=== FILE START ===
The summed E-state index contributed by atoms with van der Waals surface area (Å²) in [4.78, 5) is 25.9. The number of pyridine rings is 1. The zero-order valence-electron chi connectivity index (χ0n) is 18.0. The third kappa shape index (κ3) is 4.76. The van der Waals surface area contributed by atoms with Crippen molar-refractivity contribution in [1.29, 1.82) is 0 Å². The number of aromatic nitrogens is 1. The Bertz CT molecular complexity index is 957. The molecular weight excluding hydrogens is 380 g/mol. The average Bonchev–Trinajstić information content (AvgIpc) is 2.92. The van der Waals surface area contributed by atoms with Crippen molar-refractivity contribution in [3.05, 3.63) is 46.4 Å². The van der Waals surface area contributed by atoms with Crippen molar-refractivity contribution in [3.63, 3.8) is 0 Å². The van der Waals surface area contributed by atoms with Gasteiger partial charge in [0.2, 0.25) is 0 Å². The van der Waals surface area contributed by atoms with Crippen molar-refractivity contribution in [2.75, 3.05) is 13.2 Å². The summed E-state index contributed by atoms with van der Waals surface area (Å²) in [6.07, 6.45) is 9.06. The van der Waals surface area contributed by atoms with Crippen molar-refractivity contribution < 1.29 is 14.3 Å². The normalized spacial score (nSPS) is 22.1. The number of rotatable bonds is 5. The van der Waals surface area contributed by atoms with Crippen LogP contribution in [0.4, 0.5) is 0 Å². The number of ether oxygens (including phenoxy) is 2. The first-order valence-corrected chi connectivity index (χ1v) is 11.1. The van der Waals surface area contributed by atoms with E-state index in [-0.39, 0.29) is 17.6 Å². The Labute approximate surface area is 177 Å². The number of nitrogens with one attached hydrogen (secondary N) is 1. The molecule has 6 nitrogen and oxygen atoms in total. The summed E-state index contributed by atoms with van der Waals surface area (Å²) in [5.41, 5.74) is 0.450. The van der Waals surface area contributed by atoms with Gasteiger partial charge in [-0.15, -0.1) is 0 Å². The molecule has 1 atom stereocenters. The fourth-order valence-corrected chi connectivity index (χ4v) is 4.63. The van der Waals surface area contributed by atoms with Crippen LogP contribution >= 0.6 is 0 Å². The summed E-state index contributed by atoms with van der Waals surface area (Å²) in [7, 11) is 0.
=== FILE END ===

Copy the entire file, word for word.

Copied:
The summed E-state index contributed by atoms with van der Waals surface area (Å²) in [4.78, 5) is 25.9. The number of pyridine rings is 1. The zero-order valence-electron chi connectivity index (χ0n) is 18.0. The third kappa shape index (κ3) is 4.76. The van der Waals surface area contributed by atoms with Crippen molar-refractivity contribution in [1.29, 1.82) is 0 Å². The number of aromatic nitrogens is 1. The Bertz CT molecular complexity index is 957. The molecular weight excluding hydrogens is 380 g/mol. The average Bonchev–Trinajstić information content (AvgIpc) is 2.92. The van der Waals surface area contributed by atoms with Crippen molar-refractivity contribution in [3.05, 3.63) is 46.4 Å². The van der Waals surface area contributed by atoms with Crippen molar-refractivity contribution in [3.63, 3.8) is 0 Å². The van der Waals surface area contributed by atoms with Gasteiger partial charge in [0.2, 0.25) is 0 Å². The van der Waals surface area contributed by atoms with Crippen molar-refractivity contribution in [2.75, 3.05) is 13.2 Å². The summed E-state index contributed by atoms with van der Waals surface area (Å²) in [6.07, 6.45) is 9.06. The van der Waals surface area contributed by atoms with Crippen molar-refractivity contribution < 1.29 is 14.3 Å². The normalized spacial score (nSPS) is 22.1. The number of rotatable bonds is 5. The van der Waals surface area contributed by atoms with Crippen LogP contribution in [0.4, 0.5) is 0 Å². The number of ether oxygens (including phenoxy) is 2. The first-order valence-corrected chi connectivity index (χ1v) is 11.1. The van der Waals surface area contributed by atoms with E-state index in [-0.39, 0.29) is 17.6 Å². The Labute approximate surface area is 177 Å². The number of nitrogens with one attached hydrogen (secondary N) is 1. The molecule has 6 nitrogen and oxygen atoms in total. The summed E-state index contributed by atoms with van der Waals surface area (Å²) in [5.41, 5.74) is 0.450. The van der Waals surface area contributed by atoms with Gasteiger partial charge in [-0.15, -0.1) is 0 Å². The molecule has 1 atom stereocenters. The fourth-order valence-corrected chi connectivity index (χ4v) is 4.63. The van der Waals surface area contributed by atoms with Crippen LogP contribution >= 0.6 is 0 Å². The summed E-state index contributed by atoms with van der Waals surface area (Å²) in [7, 11) is 0.